Two-Face and Riddler looked like they had a blast together during Batman Forever, but off-camera, Tommy Lee Jones and Jim Carrey's relationship was anything but amiable. Carrey hasn't been shy in the past about talking about how Jones hated working with him, but now the comedy star has gone into more detail on the encounter where Jones' unpleasantness was on full display. One day during Batman Forever's production, Carrey found out that Jones was eating at the same restaurant as him. He went to greet his co-star, which caused the blood in Jones' face to drain. Carrey continued:

And he got up shaking --- he must have been in mid-'kill me' fantasy or something like that. And he went to hug me and he said, 'I hate you. I really don't like you.' And I said, 'What's the problem?' and pulled up a chair, which probably wasn't smart. And he said, 'I cannot sanction your buffoonery.'

Tommy Lee Jones bluntly summarizing his hatred for Jim Carrey in such an archaic fashion is weird enough, but what's even stranger is that Jones expressed disapproval of Carrey's antics before they were going to shoot the biggest scene they had together in Batman Forever. After Carrey recalled this encounter during his recent appearance on Norm MacDonald Live, the show's eponymous host posited that Jones might have jealous that Carrey was the center of attention on set. After all, Batman Forever was in principal photography months after Carrey became a comedy movie star thanks to Ace Ventura: Pet Detective and The Mask.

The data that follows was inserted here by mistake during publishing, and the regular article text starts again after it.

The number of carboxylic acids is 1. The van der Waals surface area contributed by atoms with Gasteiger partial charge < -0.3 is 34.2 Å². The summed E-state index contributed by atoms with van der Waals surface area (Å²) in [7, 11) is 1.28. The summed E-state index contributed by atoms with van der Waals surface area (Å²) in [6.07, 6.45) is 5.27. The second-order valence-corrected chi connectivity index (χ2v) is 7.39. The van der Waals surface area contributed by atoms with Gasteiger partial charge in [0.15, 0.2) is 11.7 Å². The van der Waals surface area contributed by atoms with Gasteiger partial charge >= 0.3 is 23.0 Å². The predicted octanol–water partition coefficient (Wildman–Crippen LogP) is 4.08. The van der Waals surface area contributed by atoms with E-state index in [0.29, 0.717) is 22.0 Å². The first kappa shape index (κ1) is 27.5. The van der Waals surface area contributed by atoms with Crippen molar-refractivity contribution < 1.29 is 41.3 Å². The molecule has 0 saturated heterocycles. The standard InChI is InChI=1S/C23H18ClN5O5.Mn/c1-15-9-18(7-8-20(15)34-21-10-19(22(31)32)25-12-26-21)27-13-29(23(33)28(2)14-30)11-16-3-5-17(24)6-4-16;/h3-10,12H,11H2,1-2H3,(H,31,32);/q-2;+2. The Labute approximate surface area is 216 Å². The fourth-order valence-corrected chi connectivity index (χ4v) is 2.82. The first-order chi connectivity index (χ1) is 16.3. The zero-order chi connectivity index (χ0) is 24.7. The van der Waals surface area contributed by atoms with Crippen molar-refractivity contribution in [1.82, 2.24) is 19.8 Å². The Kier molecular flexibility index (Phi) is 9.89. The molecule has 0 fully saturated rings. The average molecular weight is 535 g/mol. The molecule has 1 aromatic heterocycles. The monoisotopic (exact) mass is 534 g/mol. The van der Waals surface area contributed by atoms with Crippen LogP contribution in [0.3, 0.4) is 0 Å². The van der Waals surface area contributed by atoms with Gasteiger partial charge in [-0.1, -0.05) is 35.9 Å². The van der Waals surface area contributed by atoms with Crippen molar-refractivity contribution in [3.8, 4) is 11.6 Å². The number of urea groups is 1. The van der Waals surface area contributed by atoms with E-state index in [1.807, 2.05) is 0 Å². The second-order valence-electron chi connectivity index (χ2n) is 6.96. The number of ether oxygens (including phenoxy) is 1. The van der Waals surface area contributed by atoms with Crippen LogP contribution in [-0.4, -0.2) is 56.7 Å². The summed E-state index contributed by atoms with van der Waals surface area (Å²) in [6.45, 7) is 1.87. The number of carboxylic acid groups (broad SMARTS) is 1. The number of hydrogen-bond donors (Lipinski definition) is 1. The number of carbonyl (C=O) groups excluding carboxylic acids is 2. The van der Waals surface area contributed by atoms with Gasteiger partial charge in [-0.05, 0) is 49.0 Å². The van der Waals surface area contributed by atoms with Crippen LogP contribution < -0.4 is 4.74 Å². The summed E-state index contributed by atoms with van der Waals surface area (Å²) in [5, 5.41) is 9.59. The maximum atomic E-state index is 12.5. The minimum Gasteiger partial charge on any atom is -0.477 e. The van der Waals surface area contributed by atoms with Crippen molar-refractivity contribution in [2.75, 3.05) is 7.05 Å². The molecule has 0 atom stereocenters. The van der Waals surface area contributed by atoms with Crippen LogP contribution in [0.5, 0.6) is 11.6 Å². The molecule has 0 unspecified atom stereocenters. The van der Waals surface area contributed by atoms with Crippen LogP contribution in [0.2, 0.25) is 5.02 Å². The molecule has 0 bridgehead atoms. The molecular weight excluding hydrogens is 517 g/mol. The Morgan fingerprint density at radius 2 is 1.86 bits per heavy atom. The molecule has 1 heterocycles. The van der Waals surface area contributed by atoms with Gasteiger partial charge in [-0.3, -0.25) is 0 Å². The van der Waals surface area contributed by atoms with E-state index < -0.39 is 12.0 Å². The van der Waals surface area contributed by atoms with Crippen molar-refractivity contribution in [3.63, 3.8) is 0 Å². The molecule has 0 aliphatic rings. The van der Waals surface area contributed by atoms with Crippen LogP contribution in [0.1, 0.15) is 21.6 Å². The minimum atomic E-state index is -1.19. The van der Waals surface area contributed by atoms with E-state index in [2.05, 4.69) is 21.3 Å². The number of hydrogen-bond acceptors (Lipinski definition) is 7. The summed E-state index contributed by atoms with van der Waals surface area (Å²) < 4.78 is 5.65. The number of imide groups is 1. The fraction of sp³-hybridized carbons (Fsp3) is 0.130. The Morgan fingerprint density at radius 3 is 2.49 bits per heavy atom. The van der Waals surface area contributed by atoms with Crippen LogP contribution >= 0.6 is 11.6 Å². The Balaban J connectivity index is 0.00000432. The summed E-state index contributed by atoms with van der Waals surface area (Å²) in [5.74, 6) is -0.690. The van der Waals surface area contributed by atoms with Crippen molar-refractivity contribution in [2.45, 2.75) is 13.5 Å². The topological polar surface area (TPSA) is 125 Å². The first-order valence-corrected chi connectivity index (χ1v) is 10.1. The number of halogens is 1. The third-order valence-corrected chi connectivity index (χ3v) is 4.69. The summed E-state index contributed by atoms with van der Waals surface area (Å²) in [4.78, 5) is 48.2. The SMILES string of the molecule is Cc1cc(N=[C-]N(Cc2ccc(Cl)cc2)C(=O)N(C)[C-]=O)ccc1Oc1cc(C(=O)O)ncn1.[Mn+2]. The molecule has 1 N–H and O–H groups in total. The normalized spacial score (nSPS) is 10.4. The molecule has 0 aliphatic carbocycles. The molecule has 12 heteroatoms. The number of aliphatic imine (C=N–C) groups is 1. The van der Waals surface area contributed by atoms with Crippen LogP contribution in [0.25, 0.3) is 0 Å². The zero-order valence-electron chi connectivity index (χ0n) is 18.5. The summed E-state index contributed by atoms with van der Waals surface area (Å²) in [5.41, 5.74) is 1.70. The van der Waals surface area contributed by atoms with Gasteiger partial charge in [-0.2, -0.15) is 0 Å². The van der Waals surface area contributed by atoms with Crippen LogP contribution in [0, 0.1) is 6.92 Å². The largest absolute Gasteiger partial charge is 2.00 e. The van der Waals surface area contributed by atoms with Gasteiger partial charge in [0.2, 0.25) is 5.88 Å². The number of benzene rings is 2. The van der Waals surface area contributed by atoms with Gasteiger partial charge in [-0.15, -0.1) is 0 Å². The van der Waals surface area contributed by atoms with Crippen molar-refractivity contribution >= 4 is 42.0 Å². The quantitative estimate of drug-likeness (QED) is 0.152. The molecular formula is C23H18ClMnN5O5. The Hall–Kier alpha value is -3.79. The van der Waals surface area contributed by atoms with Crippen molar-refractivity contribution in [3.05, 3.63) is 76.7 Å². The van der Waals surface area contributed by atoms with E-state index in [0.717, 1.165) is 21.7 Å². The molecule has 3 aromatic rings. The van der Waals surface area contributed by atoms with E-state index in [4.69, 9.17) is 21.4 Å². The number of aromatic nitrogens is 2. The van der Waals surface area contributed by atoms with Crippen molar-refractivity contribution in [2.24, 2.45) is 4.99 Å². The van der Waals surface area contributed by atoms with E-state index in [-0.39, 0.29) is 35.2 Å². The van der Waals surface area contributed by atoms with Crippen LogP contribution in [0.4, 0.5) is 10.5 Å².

No idea why anyone cares, but there you go.

Sir Roger Moore 1927-2017

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Sir Roger Moore was the James Bond that I grew up with; his take on the character was oft-derided but it was perfect for the times.

To say that Bond should have been cunning, ruthless, and humorless in the 1970s was to ignore the overwhelming importance of male bravado and self-awareness of the times. This was the decade that made stars out of complex characters (DeNiro, Pacino, Hoffman) and less than complex fellows (Eastwood, Reynolds, Bronson). You could not have made Bond like any similar character from American cinema, nor could he have had the detached, monosyllabic approach of international films. Bond had to be a global star, able to bridge all of the different genres of film. He had to be able to do dry humor, heart-stopping action, clever romance, and political intrigue. He had to be able to save people, kill people, and mock people, often in the course of a single action sequence. 

That meant finding a British actor with serious theater chops, which is what people still do when they need someone who can truly inhabit a character. Michael Fassbender is the Roger Moore of our time, but, really, he's just another version of Moore churned out by the wonderful schools that teach acting in Britain. You can definitely see Fassbender becoming one of the greats and surpassing quite a few great actors, but he's following the template that Moore helped create.